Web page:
Use mean value theorem to show that for 0<x<y,


Expert Answers

An illustration of the letter 'A' in a speech bubbles

You need to rememeber what the mean value theorem tells such that:

`f'(c) = (f(b) - f(a))/(b - a)`

`f:[a,b]-gtR, c in [a,b]`

f continuous over [a,b]

Hence, you need to consider the function `f(z)=sqrt z` , f continuous over (x,y) such that:

`f'(z) = (sqrty - sqrtx)/(y-x)`

`(sqrt z)' = (sqrty - sqrtx)/(y-x) =gt 1/(2sqrtz) = (sqrty - sqrtx)/(y-x)`

`(y - x)/(2sqrt z) =(sqrty - sqrtx)`

You need to remember that `z in (x,y) =gt xltzlty`

`sqrtx lt sqrt z lt sqrt y`

`2sqrt x lt 2sqrt z lt 2sqrt y`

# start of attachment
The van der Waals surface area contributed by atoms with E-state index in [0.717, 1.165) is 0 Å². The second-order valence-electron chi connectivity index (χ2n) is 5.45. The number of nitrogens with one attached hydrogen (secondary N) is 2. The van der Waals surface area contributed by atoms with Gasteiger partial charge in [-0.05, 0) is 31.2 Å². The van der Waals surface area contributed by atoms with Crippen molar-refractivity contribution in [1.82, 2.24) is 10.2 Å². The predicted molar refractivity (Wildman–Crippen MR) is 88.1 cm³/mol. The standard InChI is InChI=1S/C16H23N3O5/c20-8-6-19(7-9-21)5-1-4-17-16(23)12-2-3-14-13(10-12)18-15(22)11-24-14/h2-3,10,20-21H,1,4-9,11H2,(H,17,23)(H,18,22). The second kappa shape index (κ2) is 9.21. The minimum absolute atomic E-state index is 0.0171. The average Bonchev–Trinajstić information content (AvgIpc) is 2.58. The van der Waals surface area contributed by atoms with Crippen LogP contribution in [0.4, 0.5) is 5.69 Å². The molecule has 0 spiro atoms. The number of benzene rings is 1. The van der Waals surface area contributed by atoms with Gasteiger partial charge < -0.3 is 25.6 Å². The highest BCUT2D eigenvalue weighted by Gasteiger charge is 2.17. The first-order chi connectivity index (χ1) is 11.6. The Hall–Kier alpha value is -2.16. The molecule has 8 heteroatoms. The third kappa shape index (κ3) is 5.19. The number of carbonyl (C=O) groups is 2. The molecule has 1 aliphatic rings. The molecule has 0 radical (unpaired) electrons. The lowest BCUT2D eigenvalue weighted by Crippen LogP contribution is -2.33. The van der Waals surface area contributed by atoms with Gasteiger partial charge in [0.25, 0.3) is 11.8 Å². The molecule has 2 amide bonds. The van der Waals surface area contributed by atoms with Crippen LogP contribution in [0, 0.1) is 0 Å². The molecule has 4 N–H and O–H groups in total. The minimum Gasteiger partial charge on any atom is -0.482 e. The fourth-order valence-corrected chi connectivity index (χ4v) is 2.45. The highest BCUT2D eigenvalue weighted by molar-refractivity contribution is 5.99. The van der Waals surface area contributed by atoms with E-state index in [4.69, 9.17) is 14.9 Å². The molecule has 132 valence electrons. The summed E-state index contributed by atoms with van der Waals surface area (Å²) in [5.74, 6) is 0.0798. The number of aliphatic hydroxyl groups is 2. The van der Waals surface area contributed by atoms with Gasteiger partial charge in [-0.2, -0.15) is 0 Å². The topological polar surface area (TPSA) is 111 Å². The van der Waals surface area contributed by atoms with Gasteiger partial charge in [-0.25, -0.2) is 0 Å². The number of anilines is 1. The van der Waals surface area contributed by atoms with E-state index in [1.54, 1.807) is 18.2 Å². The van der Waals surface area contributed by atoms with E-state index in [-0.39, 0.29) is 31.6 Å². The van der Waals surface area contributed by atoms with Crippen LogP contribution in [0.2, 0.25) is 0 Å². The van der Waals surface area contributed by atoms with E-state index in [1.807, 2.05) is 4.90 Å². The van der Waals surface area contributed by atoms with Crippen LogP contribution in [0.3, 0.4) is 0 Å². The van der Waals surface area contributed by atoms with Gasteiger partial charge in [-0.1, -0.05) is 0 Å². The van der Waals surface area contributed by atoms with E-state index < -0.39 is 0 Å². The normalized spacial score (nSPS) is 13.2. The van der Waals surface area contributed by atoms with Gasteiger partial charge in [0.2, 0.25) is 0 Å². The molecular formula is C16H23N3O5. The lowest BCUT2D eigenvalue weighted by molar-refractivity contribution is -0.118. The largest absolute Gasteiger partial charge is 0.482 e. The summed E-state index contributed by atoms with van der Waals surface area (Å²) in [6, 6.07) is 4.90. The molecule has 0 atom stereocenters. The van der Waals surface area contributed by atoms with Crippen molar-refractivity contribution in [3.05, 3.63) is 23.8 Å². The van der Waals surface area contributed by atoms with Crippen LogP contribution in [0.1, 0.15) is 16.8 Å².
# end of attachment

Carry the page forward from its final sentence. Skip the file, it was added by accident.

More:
`1/(2sqrt x)gt 1/(2sqrt z)gt 1/(2sqrt y)`

Since `y gt x =gt y - x gt 0` , hence if you multiply by y - x inequality above yields:

`(y-x)/(2sqrt x) gt (y-x)/(2sqrt z) gt (y-x)/(2sqrt y)`

Notice that `(y - x)/(2sqrt z) = (sqrty - sqrtx)`  by Mean Value Theorem such that:

`(y-x)/(2sqrt x) gt (sqrty - sqrtx)`

Hence, by Mean Value Theorem yields that `(sqrty - sqrtx) lt (y-x)/(2sqrt x)`  under given conditions.

See eNotes Ad-Free

Start your 48-hour free trial to get access to more than 30,000 additional guides and more than 350,000 Homework Help questions answered by our experts.

Get 48 Hours Free Access
Approved by eNotes Editorial